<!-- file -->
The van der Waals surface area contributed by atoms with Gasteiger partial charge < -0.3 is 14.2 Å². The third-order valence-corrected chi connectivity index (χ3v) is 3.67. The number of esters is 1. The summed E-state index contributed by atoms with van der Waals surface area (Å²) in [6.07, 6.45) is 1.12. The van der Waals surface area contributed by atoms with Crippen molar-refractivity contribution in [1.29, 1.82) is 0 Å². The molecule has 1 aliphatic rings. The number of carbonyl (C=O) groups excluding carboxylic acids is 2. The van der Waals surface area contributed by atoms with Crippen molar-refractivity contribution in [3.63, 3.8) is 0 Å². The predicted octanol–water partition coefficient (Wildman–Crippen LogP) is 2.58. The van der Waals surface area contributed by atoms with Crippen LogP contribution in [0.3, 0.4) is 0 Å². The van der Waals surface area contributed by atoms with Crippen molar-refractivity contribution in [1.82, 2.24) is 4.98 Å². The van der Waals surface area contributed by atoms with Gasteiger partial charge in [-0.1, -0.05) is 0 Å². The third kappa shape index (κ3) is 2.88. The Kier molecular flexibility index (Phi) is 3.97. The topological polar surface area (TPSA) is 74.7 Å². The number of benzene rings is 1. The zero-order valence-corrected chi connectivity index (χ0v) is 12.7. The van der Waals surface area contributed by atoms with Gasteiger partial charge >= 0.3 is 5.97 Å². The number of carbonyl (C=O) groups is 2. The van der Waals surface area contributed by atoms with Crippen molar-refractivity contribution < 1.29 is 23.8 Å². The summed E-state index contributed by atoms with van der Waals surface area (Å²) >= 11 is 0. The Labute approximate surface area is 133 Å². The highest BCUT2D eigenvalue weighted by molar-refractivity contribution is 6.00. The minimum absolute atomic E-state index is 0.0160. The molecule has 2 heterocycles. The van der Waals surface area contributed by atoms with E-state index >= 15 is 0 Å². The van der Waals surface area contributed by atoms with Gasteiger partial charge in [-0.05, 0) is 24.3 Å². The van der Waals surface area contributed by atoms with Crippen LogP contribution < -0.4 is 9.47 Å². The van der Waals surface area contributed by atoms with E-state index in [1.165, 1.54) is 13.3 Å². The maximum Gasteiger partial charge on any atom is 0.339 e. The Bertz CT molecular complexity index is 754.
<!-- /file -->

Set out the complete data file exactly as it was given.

The van der Waals surface area contributed by atoms with Gasteiger partial charge < -0.3 is 14.2 Å². The third-order valence-corrected chi connectivity index (χ3v) is 3.67. The number of esters is 1. The summed E-state index contributed by atoms with van der Waals surface area (Å²) in [6.07, 6.45) is 1.12. The van der Waals surface area contributed by atoms with Crippen molar-refractivity contribution in [1.29, 1.82) is 0 Å². The molecule has 1 aliphatic rings. The number of carbonyl (C=O) groups excluding carboxylic acids is 2. The van der Waals surface area contributed by atoms with Crippen molar-refractivity contribution in [3.63, 3.8) is 0 Å². The predicted octanol–water partition coefficient (Wildman–Crippen LogP) is 2.58. The van der Waals surface area contributed by atoms with Crippen LogP contribution in [0.3, 0.4) is 0 Å². The van der Waals surface area contributed by atoms with Crippen molar-refractivity contribution in [1.82, 2.24) is 4.98 Å². The van der Waals surface area contributed by atoms with Gasteiger partial charge in [-0.1, -0.05) is 0 Å². The third kappa shape index (κ3) is 2.88. The Kier molecular flexibility index (Phi) is 3.97. The topological polar surface area (TPSA) is 74.7 Å². The number of benzene rings is 1. The zero-order valence-corrected chi connectivity index (χ0v) is 12.7. The van der Waals surface area contributed by atoms with Gasteiger partial charge >= 0.3 is 5.97 Å². The number of carbonyl (C=O) groups is 2. The van der Waals surface area contributed by atoms with Crippen molar-refractivity contribution < 1.29 is 23.8 Å². The summed E-state index contributed by atoms with van der Waals surface area (Å²) >= 11 is 0. The Labute approximate surface area is 133 Å². The highest BCUT2D eigenvalue weighted by molar-refractivity contribution is 6.00. The minimum absolute atomic E-state index is 0.0160. The molecule has 2 heterocycles. The van der Waals surface area contributed by atoms with E-state index >= 15 is 0 Å². The van der Waals surface area contributed by atoms with Gasteiger partial charge in [-0.05, 0) is 24.3 Å². The van der Waals surface area contributed by atoms with Crippen LogP contribution < -0.4 is 9.47 Å². The van der Waals surface area contributed by atoms with E-state index in [1.165, 1.54) is 13.3 Å². The maximum Gasteiger partial charge on any atom is 0.339 e. The Bertz CT molecular complexity index is 754.